Liver Insulin Sensitizing Effects of Vitamin D Mediated through Reduced Adipose Tissue Inflammation and Fibrosis
Eric Lontchi Yimagou1, Sona Kang2, Kehao Zhang1, Akankasha Goyal3, Jee Young You1, Preeti Kishore1, Evan Rosen4, Meredith Hawkins1. 1Albert Einstein College of Medicine, Bronx, New York, United States, 2Berkeley University, Berkeley, California, United States, 3NYU Langone, NYC, New York, United States, 4Beth Israel Deaconess Medical Center, Boston, Massachusetts, United States
Purpose of Study Since vitamin D (25(OH)D) has anti-inflammatory and anti-fibrotic effects, expression of its receptor in adipocytes and macrophages suggests that 25(OH)D signaling could mediate paracrine effects within adipose tissue and improve insulin resistance. We assessed the effects of vitamin D on adipose tissue inflammation and fibrosis, and on systemic insulin resistance.
Methods Used We performed a randomized, double-blinded placebo-controlled trial to examine the effects of repleting vitamin D levels to >30ng/ml in 25(OH)D-deficient (<20ng/ml), insulin resistant, obese humans (n=19). Insulin sensitivity was assessed with stepped euglycemic hyperinsulinemic clamps before (1st visit) and after administration of vitamin D or placebo (2ndvisit). Adipose tissue fibrosis and inflammation were quantified in subcutaneous abdominal adipose tissue. To determine whether vitamin D's effects are mediated through adipocytes, we performed hyperinsulinemic clamps and adipose tissue analysis in an adipocyte-specific vitamin D receptor knockout (VDR KO) mouse model.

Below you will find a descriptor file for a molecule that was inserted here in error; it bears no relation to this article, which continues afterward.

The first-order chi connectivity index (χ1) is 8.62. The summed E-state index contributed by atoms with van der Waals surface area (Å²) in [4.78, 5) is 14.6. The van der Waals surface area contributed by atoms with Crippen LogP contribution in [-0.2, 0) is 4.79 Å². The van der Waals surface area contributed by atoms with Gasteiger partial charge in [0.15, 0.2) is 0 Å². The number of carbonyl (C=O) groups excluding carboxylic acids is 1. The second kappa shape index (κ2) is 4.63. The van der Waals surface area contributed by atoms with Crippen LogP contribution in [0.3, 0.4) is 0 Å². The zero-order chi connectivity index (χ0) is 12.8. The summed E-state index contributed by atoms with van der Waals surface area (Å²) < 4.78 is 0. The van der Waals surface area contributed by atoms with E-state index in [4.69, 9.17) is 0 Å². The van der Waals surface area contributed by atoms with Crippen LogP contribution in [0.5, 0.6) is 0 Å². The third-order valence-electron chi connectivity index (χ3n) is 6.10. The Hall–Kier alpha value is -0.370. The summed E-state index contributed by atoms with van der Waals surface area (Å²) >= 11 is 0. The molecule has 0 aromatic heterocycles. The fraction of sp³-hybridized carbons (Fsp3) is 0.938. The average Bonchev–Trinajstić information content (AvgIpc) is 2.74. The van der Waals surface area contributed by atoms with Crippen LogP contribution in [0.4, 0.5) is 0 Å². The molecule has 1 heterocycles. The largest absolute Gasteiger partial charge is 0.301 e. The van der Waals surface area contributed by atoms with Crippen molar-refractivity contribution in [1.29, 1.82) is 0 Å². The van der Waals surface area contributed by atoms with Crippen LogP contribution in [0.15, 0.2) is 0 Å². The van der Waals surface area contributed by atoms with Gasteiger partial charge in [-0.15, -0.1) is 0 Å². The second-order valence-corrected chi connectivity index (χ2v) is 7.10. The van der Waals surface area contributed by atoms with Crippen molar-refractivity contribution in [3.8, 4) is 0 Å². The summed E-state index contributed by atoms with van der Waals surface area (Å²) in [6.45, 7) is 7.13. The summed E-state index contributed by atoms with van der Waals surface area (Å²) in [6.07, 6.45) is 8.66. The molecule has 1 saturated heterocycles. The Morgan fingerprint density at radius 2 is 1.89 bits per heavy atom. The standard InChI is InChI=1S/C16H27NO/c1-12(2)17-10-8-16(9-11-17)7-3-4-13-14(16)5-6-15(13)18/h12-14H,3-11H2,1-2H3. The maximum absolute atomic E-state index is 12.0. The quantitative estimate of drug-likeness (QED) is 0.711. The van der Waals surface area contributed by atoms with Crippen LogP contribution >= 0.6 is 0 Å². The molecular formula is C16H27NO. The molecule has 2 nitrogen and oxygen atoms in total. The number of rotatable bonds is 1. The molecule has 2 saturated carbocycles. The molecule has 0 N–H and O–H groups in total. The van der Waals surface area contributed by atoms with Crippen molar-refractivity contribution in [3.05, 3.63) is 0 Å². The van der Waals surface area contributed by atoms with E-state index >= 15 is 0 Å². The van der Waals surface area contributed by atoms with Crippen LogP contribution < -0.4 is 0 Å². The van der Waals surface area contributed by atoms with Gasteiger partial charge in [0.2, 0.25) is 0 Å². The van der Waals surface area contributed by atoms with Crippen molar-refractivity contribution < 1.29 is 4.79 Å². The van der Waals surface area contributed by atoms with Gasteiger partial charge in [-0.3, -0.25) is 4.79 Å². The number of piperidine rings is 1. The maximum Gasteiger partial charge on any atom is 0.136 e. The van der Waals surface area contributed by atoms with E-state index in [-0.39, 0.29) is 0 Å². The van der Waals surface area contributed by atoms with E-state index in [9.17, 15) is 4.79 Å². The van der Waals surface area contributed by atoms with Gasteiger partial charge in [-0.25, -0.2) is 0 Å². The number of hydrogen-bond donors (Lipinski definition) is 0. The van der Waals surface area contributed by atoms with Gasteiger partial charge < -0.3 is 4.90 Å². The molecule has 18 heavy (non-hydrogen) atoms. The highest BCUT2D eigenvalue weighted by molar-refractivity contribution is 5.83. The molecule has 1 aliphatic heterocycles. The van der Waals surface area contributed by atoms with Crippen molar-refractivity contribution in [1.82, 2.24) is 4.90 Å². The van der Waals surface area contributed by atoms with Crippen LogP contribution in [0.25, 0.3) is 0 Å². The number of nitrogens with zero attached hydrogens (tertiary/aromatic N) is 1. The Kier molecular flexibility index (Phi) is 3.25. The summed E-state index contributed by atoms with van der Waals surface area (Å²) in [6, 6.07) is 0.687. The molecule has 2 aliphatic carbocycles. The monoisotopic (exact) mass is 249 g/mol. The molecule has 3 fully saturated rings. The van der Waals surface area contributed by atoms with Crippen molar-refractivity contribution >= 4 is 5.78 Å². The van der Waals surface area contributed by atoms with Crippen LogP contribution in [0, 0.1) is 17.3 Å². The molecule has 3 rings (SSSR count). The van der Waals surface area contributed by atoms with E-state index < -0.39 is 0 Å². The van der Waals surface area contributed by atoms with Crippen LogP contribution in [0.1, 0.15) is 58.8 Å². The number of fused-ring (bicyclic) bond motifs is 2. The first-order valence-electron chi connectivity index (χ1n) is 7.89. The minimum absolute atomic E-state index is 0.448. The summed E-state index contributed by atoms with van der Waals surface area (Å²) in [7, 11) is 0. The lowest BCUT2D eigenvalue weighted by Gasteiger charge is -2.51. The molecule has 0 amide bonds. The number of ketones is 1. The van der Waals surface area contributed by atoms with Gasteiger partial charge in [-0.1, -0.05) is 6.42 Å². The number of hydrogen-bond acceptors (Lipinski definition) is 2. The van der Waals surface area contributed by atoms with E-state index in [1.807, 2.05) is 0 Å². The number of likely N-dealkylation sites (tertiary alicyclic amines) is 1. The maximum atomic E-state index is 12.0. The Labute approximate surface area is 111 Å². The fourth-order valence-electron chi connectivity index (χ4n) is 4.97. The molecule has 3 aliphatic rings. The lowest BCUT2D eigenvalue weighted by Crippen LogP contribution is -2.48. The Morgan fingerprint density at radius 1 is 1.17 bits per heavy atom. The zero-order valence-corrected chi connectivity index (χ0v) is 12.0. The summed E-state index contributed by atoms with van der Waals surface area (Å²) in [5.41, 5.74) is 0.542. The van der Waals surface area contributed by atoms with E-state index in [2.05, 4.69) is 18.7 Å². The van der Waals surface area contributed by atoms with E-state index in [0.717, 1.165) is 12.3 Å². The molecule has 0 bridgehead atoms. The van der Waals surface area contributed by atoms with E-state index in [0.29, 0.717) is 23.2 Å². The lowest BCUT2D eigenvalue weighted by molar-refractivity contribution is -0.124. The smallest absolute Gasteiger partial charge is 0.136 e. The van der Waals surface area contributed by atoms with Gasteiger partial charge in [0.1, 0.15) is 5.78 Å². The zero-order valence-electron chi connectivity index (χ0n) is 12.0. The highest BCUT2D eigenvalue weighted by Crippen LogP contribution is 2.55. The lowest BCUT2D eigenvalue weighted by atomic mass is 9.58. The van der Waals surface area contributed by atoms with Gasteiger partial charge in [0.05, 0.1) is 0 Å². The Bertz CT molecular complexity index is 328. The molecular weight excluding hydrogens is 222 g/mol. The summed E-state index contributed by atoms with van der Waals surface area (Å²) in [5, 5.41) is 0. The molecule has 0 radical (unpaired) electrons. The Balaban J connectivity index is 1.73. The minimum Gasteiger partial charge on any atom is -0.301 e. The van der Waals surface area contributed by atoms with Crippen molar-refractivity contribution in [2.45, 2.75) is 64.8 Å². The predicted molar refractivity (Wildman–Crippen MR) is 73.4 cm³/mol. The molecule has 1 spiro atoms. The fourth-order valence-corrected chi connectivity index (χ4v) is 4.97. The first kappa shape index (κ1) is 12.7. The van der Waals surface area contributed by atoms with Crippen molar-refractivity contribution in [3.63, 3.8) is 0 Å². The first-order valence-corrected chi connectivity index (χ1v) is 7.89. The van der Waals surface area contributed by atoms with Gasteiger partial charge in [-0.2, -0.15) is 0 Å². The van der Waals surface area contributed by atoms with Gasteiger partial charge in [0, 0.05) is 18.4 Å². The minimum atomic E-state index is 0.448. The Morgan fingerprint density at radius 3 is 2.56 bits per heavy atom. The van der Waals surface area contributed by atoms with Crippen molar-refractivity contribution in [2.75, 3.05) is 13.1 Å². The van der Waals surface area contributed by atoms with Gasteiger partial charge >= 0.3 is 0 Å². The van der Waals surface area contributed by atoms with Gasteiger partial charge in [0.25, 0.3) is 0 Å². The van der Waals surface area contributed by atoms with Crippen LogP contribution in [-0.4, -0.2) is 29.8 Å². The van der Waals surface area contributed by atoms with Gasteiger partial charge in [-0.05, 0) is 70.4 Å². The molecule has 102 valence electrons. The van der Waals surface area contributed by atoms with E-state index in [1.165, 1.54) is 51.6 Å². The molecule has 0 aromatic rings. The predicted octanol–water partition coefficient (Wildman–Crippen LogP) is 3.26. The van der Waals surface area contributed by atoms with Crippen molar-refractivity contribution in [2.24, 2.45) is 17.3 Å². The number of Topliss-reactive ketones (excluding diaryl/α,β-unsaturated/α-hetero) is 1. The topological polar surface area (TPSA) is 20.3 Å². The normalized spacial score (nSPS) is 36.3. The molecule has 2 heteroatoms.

Summary of Results 25(OH)D repletion was associated with reductions in adipose tissue gene expression of inflammatory (0.6-0.7-fold decreased expression of TNF-α, IL-6, iNOS, PAI-1) and pro-fibrotic (0.4-0.8-fold decreased expression of TGF-β1, HiF1α, Collagen I, V, VI and MMP7) factors, decreased collagen VI immunofluorescence (p=0.02) and improved hepatic insulin sensitivity in humans, with suppression of endogenous glucose production(EGP)(p=0.03)(Fig.1a). Compared to wild type (WT), adipose-specific VDR KO mice exhibited increased adipose tissue expression of several pro-inflammatory (Tnf-α, iNos, Pai-1, Mcp-1, F4/80; 4-10 fold) and pro-fibrotic genes (Tgf-β1, Collagen VI, Tsp1; 2-4 fold) in concert with hepatic insulin resistance (p=0.021)(Fig.1b). There were no changes in glucose uptake in either humans or mice.
Conclusions These complementary human and rodent studies establish a beneficial role of vitamin D to improve hepatic insulin resistance, likely by restraining adipose tissue inflammation and fibrosis. Thus, normalizing 25(OH)Dlevels could have metabolic benefits in targeted individuals.
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